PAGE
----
The article is concerned with results of content analysis of textbooks for high school in the area of social and human sciences. The author uses the typology of values introduced by S. Schwartz which consists of two value axes — “conservation — openness to change” and “selfassertion — caring about people and nature” — and describes values that underlie each subject area and then compares these values with results of mass surveys of the values of Russians.
Nature abhors a "vacuum" - the new power elite arrives at the time of major social and political transformations and endeavours to shore up its position within the country and obtain support from outside. New power groups, which are active at times of revolution and who replace, push aside or even depose the old elites and impose their own control over the state machine and position themselves as new power elite.There are themselves not immune to social transformation, especially in the first decades of coming to their new commanding role. Unless its claims are given legitimacy it is unable to implement its positive programme, which it immediately claims as the national programme. Every country "acquires" a new functioning elite - political, financial and intellectual - from revolution or a change of regime. The old elite may lose control and depart or upon luck may merge into a new combination of social strata of particular country. We also believe that the composition and the structure of elites is the country-specific and reflect one’s country history.
This book seeks to “re-think democracy.” Over the past years, there has been a tendency in the global policy community and, even more widely, in the world’s media, to focus on democracy as the “gold standard” by which all things political are measured. This book re-examines democracy in Russia and in the world more generally, as idea, desired ideal, and practice. A major issue for Russia is whether the modernization of Russia might not prosper better by Russia focusing directly on modernization and not worrying too much about democracy. This book explores a wide range of aspects of this important question. It discusses how the debate is conducted in Russia; outlines how Russians contrast their own experiences, unfavourably, with the experience of China, where reform and modernization have been pursued with great success, with no concern for democracy; and concludes by assessing how the debate in Russia is likely to be resolved.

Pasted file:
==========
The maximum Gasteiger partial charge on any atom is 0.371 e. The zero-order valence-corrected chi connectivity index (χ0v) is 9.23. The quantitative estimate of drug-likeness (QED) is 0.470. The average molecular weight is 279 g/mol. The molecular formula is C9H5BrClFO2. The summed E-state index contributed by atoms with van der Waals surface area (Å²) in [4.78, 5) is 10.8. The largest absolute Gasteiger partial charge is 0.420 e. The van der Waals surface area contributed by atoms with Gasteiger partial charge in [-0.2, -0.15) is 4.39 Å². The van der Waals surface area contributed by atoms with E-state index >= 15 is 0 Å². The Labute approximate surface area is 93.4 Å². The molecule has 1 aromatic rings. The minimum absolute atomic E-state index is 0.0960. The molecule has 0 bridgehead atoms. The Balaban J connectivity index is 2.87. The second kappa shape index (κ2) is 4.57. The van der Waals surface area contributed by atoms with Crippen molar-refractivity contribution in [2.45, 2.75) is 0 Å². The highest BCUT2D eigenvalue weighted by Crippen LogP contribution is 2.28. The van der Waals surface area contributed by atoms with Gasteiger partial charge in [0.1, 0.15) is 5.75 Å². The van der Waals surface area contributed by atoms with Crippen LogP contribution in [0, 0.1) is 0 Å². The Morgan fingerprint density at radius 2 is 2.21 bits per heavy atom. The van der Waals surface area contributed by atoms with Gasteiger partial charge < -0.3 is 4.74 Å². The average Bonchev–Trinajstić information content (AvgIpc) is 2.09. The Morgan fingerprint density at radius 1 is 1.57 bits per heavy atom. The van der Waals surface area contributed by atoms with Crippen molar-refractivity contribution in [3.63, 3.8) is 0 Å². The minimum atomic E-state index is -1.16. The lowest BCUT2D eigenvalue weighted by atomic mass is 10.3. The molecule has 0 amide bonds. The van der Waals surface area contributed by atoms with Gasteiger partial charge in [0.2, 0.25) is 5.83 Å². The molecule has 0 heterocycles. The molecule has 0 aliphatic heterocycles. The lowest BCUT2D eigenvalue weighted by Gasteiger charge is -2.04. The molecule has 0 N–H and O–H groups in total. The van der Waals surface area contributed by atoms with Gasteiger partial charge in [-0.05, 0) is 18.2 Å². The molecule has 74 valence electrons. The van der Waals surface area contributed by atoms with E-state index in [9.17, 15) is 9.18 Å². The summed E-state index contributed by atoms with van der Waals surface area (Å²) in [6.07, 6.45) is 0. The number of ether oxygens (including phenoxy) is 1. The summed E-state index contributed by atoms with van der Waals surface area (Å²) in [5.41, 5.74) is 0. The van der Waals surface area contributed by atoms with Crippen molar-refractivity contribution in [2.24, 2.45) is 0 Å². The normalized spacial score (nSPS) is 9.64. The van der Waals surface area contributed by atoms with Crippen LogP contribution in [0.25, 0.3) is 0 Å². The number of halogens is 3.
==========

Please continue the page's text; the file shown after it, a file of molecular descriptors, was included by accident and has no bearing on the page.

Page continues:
Considering specifi city of modernization processes in Russia, caused both by internal problems and Russias place in global economy, the author brings an attention to the question of features of standard-values system of Russian reformers. Results of the analysis of 12 values-blocks forming a basis of the variety of the standard-valuable systems of Russians are given.
The paper examines the structure, governance, and balance sheets of state-controlled banks in Russia, which accounted for over 55 percent of the total assets in the country's banking system in early 2012. The author offers a credible estimate of the size of the country's state banking sector by including banks that are indirectly owned by public organizations. Contrary to some predictions based on the theoretical literature on economic transition, he explains the relatively high profitability and efficiency of Russian state-controlled banks by pointing to their competitive position in such functions as acquisition and disposal of assets on behalf of the government. Also suggested in the paper is a different way of looking at market concentration in Russia (by consolidating the market shares of core state-controlled banks), which produces a picture of a more concentrated market than officially reported. Lastly, one of the author's interesting conclusions is that China provides a better benchmark than the formerly centrally planned economies of Central and Eastern Europe by which to assess the viability of state ownership of banks in Russia and to evaluate the country's banking sector.
The paper examines the principles for the supervision of financial conglomerates proposed by BCBS in the consultative document published in December 2011. Moreover, the article proposes a number of suggestions worked out by the authors within the HSE research team.